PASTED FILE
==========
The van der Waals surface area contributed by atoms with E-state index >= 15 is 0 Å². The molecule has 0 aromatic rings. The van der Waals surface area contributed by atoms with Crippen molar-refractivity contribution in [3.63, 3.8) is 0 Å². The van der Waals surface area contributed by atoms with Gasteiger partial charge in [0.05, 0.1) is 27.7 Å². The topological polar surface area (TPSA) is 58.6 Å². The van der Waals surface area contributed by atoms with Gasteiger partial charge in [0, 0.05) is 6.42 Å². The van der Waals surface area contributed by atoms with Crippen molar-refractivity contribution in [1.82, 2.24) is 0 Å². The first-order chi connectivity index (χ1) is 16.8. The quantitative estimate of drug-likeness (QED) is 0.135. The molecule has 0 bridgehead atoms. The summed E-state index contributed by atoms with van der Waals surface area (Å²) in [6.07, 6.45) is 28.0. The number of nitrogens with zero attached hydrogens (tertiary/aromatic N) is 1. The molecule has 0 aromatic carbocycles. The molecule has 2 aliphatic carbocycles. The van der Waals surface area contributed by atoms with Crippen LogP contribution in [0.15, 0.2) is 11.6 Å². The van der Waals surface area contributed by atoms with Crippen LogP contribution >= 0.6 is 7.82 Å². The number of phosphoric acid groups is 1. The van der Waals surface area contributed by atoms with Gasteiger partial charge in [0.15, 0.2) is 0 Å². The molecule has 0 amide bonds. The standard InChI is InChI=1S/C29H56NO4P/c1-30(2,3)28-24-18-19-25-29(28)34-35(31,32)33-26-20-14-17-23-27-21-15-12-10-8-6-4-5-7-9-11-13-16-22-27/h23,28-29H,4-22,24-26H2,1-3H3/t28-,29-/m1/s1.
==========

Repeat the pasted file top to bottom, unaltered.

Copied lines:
The van der Waals surface area contributed by atoms with E-state index >= 15 is 0 Å². The molecule has 0 aromatic rings. The van der Waals surface area contributed by atoms with Crippen molar-refractivity contribution in [3.63, 3.8) is 0 Å². The van der Waals surface area contributed by atoms with Gasteiger partial charge in [0.05, 0.1) is 27.7 Å². The topological polar surface area (TPSA) is 58.6 Å². The van der Waals surface area contributed by atoms with Gasteiger partial charge in [0, 0.05) is 6.42 Å². The van der Waals surface area contributed by atoms with Crippen molar-refractivity contribution in [1.82, 2.24) is 0 Å². The first-order chi connectivity index (χ1) is 16.8. The quantitative estimate of drug-likeness (QED) is 0.135. The molecule has 0 bridgehead atoms. The summed E-state index contributed by atoms with van der Waals surface area (Å²) in [6.07, 6.45) is 28.0. The number of nitrogens with zero attached hydrogens (tertiary/aromatic N) is 1. The molecule has 0 aromatic carbocycles. The molecule has 2 aliphatic carbocycles. The van der Waals surface area contributed by atoms with Crippen LogP contribution in [0.15, 0.2) is 11.6 Å². The van der Waals surface area contributed by atoms with Crippen LogP contribution >= 0.6 is 7.82 Å². The number of phosphoric acid groups is 1. The van der Waals surface area contributed by atoms with Gasteiger partial charge in [0.15, 0.2) is 0 Å². The molecule has 0 amide bonds. The standard InChI is InChI=1S/C29H56NO4P/c1-30(2,3)28-24-18-19-25-29(28)34-35(31,32)33-26-20-14-17-23-27-21-15-12-10-8-6-4-5-7-9-11-13-16-22-27/h23,28-29H,4-22,24-26H2,1-3H3/t28-,29-/m1/s1.